Subscribe here.

The Body Politic

= Subscribers only.
Sign in here.
Subscribe here.

The Problem of Pain Management

= Subscribers only.
Sign in here.
Subscribe here.

Game On

= Subscribers only.
Sign in here.
Subscribe here.

Love Crimes

= Subscribers only.
Sign in here.
Subscribe here.

view Table Content

FEATURED ON HARPERS.ORG

Article
The Body Politic·

= Subscribers only.
Sign in here.
Subscribe here.

“‘He wrote all these love poems, but he was a son of a bitch,’ said a reporter from a wire service.”
Illustration by Steven Dana
Article
Love Crimes·

= Subscribers only.
Sign in here.
Subscribe here.

“If a man rapes a woman, she might be forced to marry him, because in Afghanistan sex before marriage is dishonorable.”
Photographs © Andrew Quilty/Oculi/Agence VU
Article
Game On·

= Subscribers only.
Sign in here.
Subscribe here.

“The end of the Cold War and the collapse of the Soviet Union had posed a truly existential threat.”
Illustration by Taylor Callery
Article
Come With Us If You Want to Live·

= Subscribers only.
Sign in here.
Subscribe here.

“I was startled that all these negative ideologies could be condensed so easily into a positive worldview.”
Illustration by Darrel Rees
Article
Christmas in Prison·

= Subscribers only.
Sign in here.
Subscribe here.

“Just so you motherfuckers know, I’ll be spending Christmas with my family, eating a good meal, and you’ll all be here, right where you belong.”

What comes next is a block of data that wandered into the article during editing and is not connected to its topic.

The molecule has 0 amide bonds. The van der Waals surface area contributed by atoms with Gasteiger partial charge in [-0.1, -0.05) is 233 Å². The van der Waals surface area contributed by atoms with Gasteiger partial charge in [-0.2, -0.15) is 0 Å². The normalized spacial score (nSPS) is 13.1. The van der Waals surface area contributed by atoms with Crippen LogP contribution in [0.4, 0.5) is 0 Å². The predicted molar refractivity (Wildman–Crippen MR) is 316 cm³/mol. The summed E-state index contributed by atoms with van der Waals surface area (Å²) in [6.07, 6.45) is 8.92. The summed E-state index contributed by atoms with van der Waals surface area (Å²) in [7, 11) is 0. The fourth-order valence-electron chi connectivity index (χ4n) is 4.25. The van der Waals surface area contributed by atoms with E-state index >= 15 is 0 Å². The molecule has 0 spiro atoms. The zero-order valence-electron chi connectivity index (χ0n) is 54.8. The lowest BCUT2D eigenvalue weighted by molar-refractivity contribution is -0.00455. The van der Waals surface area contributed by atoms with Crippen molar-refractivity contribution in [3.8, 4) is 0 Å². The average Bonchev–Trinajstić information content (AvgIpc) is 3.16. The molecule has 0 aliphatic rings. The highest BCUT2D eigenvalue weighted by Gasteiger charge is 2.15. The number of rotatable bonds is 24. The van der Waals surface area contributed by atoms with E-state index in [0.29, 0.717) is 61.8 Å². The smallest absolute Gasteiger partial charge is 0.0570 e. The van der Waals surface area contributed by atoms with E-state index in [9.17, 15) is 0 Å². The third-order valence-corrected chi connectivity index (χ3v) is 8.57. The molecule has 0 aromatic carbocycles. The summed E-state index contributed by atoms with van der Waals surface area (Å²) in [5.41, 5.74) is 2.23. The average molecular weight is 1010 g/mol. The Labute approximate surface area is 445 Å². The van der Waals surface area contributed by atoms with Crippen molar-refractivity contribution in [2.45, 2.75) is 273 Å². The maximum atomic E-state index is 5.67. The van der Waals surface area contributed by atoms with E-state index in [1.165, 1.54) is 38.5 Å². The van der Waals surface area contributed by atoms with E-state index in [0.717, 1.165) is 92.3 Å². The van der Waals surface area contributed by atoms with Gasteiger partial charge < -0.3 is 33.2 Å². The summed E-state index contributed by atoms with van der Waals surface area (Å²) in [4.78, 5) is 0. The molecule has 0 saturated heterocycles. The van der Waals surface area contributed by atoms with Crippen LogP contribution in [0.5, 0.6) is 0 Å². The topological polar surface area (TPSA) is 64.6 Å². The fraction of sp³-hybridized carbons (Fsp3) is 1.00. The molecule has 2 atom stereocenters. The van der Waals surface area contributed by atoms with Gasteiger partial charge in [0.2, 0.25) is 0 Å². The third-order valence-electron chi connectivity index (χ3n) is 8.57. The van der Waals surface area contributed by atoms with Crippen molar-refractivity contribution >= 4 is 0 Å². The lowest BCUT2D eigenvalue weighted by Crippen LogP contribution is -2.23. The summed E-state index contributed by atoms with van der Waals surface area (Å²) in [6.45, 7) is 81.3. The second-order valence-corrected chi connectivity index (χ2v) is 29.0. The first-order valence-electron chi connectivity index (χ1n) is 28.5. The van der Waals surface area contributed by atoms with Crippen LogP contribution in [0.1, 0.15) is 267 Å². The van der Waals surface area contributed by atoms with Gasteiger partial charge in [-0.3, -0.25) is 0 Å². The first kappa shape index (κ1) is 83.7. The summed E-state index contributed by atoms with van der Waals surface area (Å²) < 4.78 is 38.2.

Photographer unknown. Artwork courtesy Alyse Emdur

Acres of hemp grown by “patriotic‚” U.S. farmers in 1942 at the behest of the U.S. government:

36,000

A study suggested that the health effects of exposure to nuclear radiation at Chernobyl were no worse than ill health resulting from smoking and normal urban air pollution.

Greenpeace apologized after activists accidentally defaced the site of Peru’s 2,000-year-old Nazca Lines when they unfurled cloth letters reading “time for change” near the ancient sand drawings. “We fully understand,” the group wrote in a statement, “that this looks bad.”

Subscribe to the Weekly Review newsletter. Don’t worry, we won’t sell your email address!

HARPER’S FINEST

In Praise of Idleness

By

I hope that after reading the following pages the leaders of the Y. M. C. A. will start a campaign to induce good young men to do nothing. If so, I shall not have lived in vain.

Subscribe Today